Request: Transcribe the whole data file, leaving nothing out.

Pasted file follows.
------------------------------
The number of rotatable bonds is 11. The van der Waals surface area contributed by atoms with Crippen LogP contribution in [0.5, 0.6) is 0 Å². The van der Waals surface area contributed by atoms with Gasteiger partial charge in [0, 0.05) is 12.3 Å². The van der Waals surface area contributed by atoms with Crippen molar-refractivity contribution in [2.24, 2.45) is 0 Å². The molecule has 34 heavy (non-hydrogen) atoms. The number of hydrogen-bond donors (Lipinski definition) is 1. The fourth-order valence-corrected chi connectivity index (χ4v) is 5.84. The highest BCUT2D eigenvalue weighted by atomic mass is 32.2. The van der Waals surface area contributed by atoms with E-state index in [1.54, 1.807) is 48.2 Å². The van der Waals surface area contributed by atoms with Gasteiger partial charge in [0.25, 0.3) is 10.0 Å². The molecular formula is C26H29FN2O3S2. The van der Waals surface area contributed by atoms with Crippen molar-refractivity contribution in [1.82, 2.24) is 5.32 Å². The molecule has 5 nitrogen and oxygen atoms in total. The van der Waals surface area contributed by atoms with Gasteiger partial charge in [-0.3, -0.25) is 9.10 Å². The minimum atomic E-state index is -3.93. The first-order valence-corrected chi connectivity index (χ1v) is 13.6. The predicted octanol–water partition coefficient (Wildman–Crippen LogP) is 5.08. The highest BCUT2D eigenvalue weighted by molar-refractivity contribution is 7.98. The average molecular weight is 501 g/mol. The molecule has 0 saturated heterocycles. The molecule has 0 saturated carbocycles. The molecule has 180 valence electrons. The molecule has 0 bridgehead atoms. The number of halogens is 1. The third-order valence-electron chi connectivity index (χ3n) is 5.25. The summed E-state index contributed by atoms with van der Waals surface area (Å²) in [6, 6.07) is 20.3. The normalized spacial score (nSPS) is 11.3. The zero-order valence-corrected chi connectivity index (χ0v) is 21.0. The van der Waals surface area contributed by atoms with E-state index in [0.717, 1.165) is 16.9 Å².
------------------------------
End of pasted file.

The number of rotatable bonds is 11. The van der Waals surface area contributed by atoms with Crippen LogP contribution in [0.5, 0.6) is 0 Å². The van der Waals surface area contributed by atoms with Gasteiger partial charge in [0, 0.05) is 12.3 Å². The van der Waals surface area contributed by atoms with Crippen molar-refractivity contribution in [2.24, 2.45) is 0 Å². The molecule has 34 heavy (non-hydrogen) atoms. The number of hydrogen-bond donors (Lipinski definition) is 1. The fourth-order valence-corrected chi connectivity index (χ4v) is 5.84. The highest BCUT2D eigenvalue weighted by atomic mass is 32.2. The van der Waals surface area contributed by atoms with E-state index in [1.54, 1.807) is 48.2 Å². The van der Waals surface area contributed by atoms with Gasteiger partial charge in [0.25, 0.3) is 10.0 Å². The molecular formula is C26H29FN2O3S2. The van der Waals surface area contributed by atoms with Crippen molar-refractivity contribution in [1.82, 2.24) is 5.32 Å². The molecule has 5 nitrogen and oxygen atoms in total. The van der Waals surface area contributed by atoms with Gasteiger partial charge in [-0.3, -0.25) is 9.10 Å². The minimum atomic E-state index is -3.93. The first-order valence-corrected chi connectivity index (χ1v) is 13.6. The predicted octanol–water partition coefficient (Wildman–Crippen LogP) is 5.08. The highest BCUT2D eigenvalue weighted by molar-refractivity contribution is 7.98. The average molecular weight is 501 g/mol. The molecule has 0 saturated heterocycles. The molecule has 0 saturated carbocycles. The molecule has 180 valence electrons. The molecule has 0 bridgehead atoms. The number of halogens is 1. The third-order valence-electron chi connectivity index (χ3n) is 5.25. The summed E-state index contributed by atoms with van der Waals surface area (Å²) in [6, 6.07) is 20.3. The normalized spacial score (nSPS) is 11.3. The zero-order valence-corrected chi connectivity index (χ0v) is 21.0. The van der Waals surface area contributed by atoms with E-state index in [0.717, 1.165) is 16.9 Å².